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July 3, 2017 2:56 pm

Veteran Jewish Journalist Expresses Concern Over Antisemitism in Hungary: ‘Will Netanyahu Provide Kosher Certification to Hungarian PM Orban?’

avatar by Ben Cohen

Hungarian Prime Minister Viktor Orban (right) shares a slice of cake with antisemitic journalist Zsolt Bayer. Photo: Screenshot

A prominent Jewish journalist who survived Nazi rule in both Austria and Hungary has expressed strong concern over Israeli Prime Minister Benjamin Netanyahu’s forthcoming visit to Budapest, following recent inflammatory statements by Hungary’s right-wing nationalist Prime Minister Viktor Orban linked to the ongoing rehabilitation of wartime dictator Miklos Horthy.

“It is worrying to me that Prime Minister Netanyahu will visit Hungary,” Karl Pfeifer – author of several exposes of right and left-wing antisemitism in Austria, Germany and Hungary – told The Algemeiner on Monday. The Israeli prime minister is scheduled to arrive in Budapest on July 18.

Pfeifer noted that Israel’s Ambassador in Budapest, Yossi Armani, was compelled to vent his frustrations on national television after receiving no response from Hungarian officials regarding his concerns about Orban’s speech on June 21, in which he praised Horthy, a nationalist conservative who took power in 1919 and allied Hungary with Adolf Hitler’s regime in 1938.

“That history did not bury us after World War I is down to a few exceptional statesmen like Miklos Horthy,” Orban declared. “That fact cannot be negated by Hungary’s mournful role in World War II.” Only after Amrani warned that the speech might impact the meeting between Netanyahu and Orban did he receive a call from Hungary’s foreign minister, Peter Szijjarto. Israel then accepted Szijjarto’s reassurances that Hungary had “zero tolerance” for antisemitism, despite his description of Horthy during the same conversation as having had “positive periods but also very negative periods.”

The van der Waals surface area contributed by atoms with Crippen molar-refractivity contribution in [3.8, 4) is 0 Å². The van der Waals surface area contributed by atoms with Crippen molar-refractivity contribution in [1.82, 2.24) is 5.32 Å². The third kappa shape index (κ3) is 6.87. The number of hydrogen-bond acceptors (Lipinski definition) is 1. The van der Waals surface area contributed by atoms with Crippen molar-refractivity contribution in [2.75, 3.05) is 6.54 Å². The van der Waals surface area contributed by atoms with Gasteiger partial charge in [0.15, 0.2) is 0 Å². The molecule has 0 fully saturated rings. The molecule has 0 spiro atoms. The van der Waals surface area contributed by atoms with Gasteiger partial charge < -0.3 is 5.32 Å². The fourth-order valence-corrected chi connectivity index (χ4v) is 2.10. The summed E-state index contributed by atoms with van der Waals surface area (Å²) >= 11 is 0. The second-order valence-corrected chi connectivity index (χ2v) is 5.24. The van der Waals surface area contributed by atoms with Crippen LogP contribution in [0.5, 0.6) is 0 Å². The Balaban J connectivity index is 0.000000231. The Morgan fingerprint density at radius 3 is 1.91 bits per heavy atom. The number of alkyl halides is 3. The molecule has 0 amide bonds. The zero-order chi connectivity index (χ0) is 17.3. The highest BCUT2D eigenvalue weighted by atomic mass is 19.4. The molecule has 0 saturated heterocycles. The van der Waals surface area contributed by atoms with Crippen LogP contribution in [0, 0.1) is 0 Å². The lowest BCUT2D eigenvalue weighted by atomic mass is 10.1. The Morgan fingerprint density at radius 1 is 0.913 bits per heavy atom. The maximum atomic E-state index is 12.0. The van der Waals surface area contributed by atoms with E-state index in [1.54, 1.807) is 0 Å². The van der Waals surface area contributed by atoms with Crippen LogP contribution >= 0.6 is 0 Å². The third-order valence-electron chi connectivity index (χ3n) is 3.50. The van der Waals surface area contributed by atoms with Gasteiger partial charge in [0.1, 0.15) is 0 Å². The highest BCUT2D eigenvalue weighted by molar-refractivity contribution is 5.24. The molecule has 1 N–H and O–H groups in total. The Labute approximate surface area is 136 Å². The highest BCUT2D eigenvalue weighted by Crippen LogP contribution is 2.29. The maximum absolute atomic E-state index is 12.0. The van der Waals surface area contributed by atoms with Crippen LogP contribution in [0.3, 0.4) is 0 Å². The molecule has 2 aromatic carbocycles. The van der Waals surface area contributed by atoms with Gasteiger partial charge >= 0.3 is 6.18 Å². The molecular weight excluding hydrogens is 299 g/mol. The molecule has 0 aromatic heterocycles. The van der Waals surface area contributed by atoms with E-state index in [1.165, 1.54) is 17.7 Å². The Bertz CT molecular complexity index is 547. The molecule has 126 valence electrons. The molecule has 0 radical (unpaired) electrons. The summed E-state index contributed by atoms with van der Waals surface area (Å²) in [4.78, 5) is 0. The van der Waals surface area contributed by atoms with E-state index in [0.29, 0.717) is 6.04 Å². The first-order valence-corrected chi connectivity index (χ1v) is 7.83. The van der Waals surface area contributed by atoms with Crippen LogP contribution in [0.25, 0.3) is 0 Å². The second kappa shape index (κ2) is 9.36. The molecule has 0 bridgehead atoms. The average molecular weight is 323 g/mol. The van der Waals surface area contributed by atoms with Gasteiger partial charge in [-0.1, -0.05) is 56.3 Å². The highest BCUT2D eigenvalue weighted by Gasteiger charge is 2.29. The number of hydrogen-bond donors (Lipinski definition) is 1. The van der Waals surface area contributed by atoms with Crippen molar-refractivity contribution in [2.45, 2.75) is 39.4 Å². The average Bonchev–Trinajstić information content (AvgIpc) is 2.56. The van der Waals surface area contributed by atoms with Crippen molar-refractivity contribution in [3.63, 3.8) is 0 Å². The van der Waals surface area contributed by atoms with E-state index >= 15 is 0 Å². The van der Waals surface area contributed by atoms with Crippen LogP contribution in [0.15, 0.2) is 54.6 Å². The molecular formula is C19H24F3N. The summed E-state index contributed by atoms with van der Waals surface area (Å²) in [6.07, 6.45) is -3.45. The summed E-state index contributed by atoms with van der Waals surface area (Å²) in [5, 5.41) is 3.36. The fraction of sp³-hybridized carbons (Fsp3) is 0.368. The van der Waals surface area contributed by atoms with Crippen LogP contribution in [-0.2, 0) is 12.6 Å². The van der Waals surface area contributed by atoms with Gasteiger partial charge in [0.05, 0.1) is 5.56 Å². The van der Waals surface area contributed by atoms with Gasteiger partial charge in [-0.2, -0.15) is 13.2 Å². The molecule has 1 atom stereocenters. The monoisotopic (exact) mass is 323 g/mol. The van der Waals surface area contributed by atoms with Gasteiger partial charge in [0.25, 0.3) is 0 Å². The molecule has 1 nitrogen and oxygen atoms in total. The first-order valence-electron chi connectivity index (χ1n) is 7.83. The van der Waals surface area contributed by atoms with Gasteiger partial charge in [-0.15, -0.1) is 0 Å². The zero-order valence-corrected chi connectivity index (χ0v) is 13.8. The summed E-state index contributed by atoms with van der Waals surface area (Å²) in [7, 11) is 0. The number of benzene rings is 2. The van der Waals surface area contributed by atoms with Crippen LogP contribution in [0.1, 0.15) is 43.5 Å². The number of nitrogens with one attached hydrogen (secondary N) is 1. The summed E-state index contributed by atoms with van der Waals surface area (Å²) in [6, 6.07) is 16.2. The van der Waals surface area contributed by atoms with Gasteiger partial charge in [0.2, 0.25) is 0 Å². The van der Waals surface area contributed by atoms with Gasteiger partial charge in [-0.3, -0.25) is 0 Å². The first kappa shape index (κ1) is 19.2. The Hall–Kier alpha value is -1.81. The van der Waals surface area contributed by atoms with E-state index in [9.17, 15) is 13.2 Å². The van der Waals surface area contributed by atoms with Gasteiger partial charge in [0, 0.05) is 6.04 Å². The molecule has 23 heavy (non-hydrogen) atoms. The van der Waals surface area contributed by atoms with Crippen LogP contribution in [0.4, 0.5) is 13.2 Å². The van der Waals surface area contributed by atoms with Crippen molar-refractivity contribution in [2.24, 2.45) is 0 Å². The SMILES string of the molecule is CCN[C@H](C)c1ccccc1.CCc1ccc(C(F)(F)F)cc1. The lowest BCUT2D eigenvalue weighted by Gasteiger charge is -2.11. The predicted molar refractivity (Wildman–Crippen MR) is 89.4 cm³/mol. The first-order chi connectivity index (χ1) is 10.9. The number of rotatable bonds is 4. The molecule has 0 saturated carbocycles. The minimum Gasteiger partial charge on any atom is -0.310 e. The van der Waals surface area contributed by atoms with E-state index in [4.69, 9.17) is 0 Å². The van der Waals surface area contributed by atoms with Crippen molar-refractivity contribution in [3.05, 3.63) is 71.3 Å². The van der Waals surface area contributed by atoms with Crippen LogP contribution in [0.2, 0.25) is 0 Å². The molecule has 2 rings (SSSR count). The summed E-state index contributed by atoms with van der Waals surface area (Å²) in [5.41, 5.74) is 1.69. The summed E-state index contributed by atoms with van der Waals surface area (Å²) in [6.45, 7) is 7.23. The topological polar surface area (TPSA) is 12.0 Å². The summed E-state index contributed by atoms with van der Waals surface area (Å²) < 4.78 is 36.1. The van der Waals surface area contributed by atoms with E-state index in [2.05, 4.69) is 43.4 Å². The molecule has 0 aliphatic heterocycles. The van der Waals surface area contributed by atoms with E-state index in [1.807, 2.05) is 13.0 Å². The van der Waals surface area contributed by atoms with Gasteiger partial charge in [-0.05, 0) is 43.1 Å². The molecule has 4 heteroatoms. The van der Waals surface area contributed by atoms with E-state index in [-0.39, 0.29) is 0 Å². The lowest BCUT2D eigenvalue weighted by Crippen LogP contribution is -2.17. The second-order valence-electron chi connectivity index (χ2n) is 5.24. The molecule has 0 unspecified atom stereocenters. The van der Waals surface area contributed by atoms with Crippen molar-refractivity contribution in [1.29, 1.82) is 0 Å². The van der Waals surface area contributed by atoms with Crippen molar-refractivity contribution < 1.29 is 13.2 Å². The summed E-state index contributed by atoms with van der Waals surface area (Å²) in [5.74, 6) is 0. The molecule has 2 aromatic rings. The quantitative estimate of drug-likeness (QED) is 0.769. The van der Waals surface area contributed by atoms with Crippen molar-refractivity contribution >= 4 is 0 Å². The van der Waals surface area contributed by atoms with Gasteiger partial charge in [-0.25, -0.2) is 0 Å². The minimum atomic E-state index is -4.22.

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Pfeifer argued that Orban’s enthusiasm for Horthy is an integral part of what he sees as the Hungarian Prime Minister’s xenophobic world view. In one oft-cited example of this, when speaking to business leaders in February, Orban repeated the phrase “It is very important to preserve our ethnic homogeneity” several times.

“Orban, who is propagating ‘ethnic purity,’ embraced a few days ago (Turkish President Recep Tayyip) Erdogan, when these two isolated politicians met in Ankara,” Pfeifer observed.

While Erdogan has not shied away from explicit antisemitism, Orban has been more cautious when it comes to making statements that are uncomplicatedly antisemitic. However, some of his closest friends and allies, among them leading Hungarian journalist Zsolt Bayer, have made viciously antisemitic statements without any response from Orban.

In a speech last year, Bayer asked, “Why are we surprised that the simple peasant whose experience was that the Jews broke into his village, beat his priest to death, threatened to convert his church into a movie theater – why do we find it shocking that twenty years later he watched without pity as the gendarmes dragged the Jews away from his village?”

“Will Netanyahu now give Orban a teudat kashrut (kosher certificate)?” pointedly asked Pfeifer, who survived Nazi occupation both in his native Vienna and later on in Budapest, before breaking the British immigration blockade to reach Mandate Palestine in 1943 and going on to serve in the Palmach during Israel’s War of Independence.

The issue of Horthy’s relationship with the Nazis and his role in the Holocaust has been the subject of bitter debate among historians. While Horthy was never a Nazi, he presided over the “White Terror” of 1919 and 1920 that followed the defeat of a communist revolution, during which 5,000 Jews were murdered and many thousands more injured and left destitute by the violence.

A self-declared antisemite, Horthy’s anti-communism made him a natural ally for Hitler. As a client state of Nazi Germany, Horthy’s Hungary introduced more than 300 pieces of antisemitic legislation while resisting German entreaties to deport Hungarian Jews to the Nazi concentration camps. In March 1944, Horthy  – who had realized that Hitler was losing the war and had been reaching out to the Allies – was overthrown in a Nazi-sponsored coup. Nearly 500,000 Hungarian Jews were deported to Auschwitz between May and July 1944, during the Nazi occupation that followed.

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